The Bermuda Triangle and other things I ponder

One of the gazillion things I love about Yoga is the images of nature in the poses.  Tree pose (Vrksasana). Downward facing dog (Ado Muka Svanasana).  Camel (ustrasana).  Lotus (padmasana).  I am partial to Sanskrit because it’s ancient and beautiful (which I hope they say about me at my funeral).    The language makes me feel connected and like everything matters, even the smallest things.  The following Japanese proverb says it so well:  

It takes particles of dusk to form a mountain.  

(Ignore the cat on my butt pillow.)

I ponder that.  The extra mile. The extra breath in revolved triangle or chaturunga or Urdva Mukha Svanasana will make a mountain.   A little bit of Yoga or kindness or effort or prayer or quiet or exercise is a lot.   So is a little bit of lattitude, wiggle room and forgiveness.  Even when it’s hard. 

Speaking of, I took a Yoga class yesterday after a run to decompress from a weekend of hiking and happy hour(s).  The teacher is not my favorite but I never let that stop me.  All yoga is good yoga.  No judgement on the teacher (yet) but I connect better with others.  She had us come to ‘reverse  triangle’ with very little warm up or alignment instruction.  So I became a little (a lot) judgemental.  I had never heard of ‘reverse triangle’.  The pose we limped into was revolved triangle (Parivrtta Trikoasana)   as I know it.  It looks like t his:

I started thinking all kinds of negative/judgmental thoughts.  Like:

She made that up.  There’s no such thing.  Unprepared.  The pose does not match the level of the class.  Someone is going to get hurt.  She doesn’t even use Sanskrit because she’s scared.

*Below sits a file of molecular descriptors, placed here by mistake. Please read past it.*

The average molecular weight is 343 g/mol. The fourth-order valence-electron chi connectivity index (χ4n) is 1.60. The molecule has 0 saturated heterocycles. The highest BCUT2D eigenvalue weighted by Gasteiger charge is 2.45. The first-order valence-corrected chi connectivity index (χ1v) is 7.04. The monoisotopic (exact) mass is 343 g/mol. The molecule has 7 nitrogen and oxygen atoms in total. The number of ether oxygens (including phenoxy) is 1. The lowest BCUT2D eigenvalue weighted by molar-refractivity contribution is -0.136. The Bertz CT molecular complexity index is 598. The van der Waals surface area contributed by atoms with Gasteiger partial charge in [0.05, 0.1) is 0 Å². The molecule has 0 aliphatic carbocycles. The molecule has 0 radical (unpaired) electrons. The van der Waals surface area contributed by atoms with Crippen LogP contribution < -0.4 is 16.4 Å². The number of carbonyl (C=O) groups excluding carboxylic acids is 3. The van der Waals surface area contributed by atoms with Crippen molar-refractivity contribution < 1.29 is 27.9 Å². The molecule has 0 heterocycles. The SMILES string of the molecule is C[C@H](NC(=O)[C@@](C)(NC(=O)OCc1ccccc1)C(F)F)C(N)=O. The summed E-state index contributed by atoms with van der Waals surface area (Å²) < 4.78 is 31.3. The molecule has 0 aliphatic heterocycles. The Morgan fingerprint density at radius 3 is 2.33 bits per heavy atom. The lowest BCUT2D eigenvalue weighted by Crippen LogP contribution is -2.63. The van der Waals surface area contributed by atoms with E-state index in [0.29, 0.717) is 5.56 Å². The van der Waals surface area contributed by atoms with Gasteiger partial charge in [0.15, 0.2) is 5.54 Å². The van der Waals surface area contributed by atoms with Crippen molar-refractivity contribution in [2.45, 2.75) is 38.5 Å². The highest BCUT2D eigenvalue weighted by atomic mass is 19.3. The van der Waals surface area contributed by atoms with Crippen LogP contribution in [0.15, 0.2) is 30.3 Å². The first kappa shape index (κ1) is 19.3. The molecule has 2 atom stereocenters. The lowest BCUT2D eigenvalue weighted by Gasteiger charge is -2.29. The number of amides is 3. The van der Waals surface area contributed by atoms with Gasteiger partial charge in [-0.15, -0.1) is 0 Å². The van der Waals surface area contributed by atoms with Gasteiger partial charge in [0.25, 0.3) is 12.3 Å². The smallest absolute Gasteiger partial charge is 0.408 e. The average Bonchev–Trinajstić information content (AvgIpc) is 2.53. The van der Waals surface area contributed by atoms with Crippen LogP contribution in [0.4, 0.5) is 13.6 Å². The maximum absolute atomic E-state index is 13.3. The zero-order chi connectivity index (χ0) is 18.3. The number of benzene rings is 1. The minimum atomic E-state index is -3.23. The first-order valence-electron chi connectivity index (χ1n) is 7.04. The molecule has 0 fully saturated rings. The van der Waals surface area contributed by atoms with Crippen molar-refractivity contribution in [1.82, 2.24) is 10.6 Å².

I didn’t stop there.  When I got home I even criticized her to my husband.  I. Am. So. Not. Yogic.  What a mountain of a mess I had made of  my practice for the day.   When I looked around the class, everyone else looked perfectly happy.  This was clearly my problem.

So, I went home and looked up ‘reverse triangle’.  Sho ‘nuf.  It exists.  Who knows about ‘Bermuda triangle’. 

A positive thought would’ve gone even farther and made a much prettier stronger mountain.  Other things I pondered today.

I need to meditate more.

I need a new mattress.

I need to get my vacuum fixed.

Just another day.  Like all the others, perfect – full of promise, not the past and not the future.  Just.  Here.  Now.  It is as sweet – as a long lap of water taken from a downward facing dog.  It even sounds nice without the Sanskrit.  Lesson for the day:  it’s all good.

Strap one on